For every child battling cancer there is one phrase that keeps repeating: It’s Not My Time. There is just simply too much that remains to be done.
Harrison played in his first baseball game last Friday night, after a rain-out and two games missed because of sickness from chemo. He played so well. He was disappointed that he didn’t get to play shortstop, the only position he’s ever played before, but I understand how the coach would be nervous to play him there while battling cancer.
But he did play third base and was superb, as I expected him to be. He went across the bag to stop one ground ball from going down the line for a certain double. Then ended the game and preserved a win with a typical “Harrison McKinion” play.
He works a lot on his backhand, knowing how important it is for a shortstop to go into the hole and make the play. With his team up by two runs in the bottom of the final inning runners were on first and third for the other team. The batter had earlier driven a rocket to left field, so Harrison backed up and moved toward the line. Despite having had two massive doses of chemo a few hours earlier, he still had the baseball IQ to make the adjustment for the batter. He amazes me.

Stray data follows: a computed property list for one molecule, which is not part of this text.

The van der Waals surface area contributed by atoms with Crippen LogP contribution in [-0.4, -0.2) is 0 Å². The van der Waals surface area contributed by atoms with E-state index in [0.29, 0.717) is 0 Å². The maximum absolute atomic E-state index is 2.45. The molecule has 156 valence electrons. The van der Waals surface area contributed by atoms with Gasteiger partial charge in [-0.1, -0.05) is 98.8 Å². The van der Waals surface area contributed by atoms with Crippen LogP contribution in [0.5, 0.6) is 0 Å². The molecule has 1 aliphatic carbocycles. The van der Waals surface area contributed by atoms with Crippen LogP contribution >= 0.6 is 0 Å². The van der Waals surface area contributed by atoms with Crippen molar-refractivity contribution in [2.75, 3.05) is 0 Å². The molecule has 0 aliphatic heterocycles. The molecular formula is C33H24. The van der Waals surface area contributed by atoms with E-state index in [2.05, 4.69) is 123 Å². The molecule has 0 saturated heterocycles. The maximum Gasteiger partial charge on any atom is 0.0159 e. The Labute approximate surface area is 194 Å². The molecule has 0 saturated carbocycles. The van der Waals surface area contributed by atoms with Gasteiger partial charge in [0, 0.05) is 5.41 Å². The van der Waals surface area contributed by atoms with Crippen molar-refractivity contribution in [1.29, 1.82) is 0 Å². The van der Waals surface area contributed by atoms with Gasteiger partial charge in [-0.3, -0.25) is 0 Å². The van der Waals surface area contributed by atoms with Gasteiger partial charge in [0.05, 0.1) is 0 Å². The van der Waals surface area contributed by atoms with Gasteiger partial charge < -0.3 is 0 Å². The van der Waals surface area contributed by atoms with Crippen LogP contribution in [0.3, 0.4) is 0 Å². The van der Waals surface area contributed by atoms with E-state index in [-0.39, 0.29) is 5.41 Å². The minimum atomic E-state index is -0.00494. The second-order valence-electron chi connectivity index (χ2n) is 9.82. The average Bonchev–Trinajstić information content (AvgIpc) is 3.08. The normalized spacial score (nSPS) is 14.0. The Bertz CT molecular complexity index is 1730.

Sure enough, another shot down the line. But this time Harrison was there to make the play. He stabbed the backhand, gathered himself, and threw a rocket to second to end the inning and the game, preserving the victory.
He ended up going 2-3 with two singles and a fielder’s choice (which he counted as a hit because he got on base, but that’s another issue). He even scored from second on a ball to the outfield, having to push himself to get around the bases. The look of determination on his face as he rounded third said it all: “I’ll not let cancer win. IT’S NOT MY TIME!”
He’s fighting the nausea and fatigue from this round of chemo. This morning he threw up, then went to school. Amazing.
Thanks for your continued prayers. He moves to the next phase of treatment, Delayed Intensification, on June 5. This will be the worst of all the phases, and poses a number of significant risks to his life. But we continue to give thanks to our God that we have the little fighter with us. As you pray, please continue to ask for the remission to remain. And pray for the new friends Harrison has made who have fought and are fighting this terrible disease.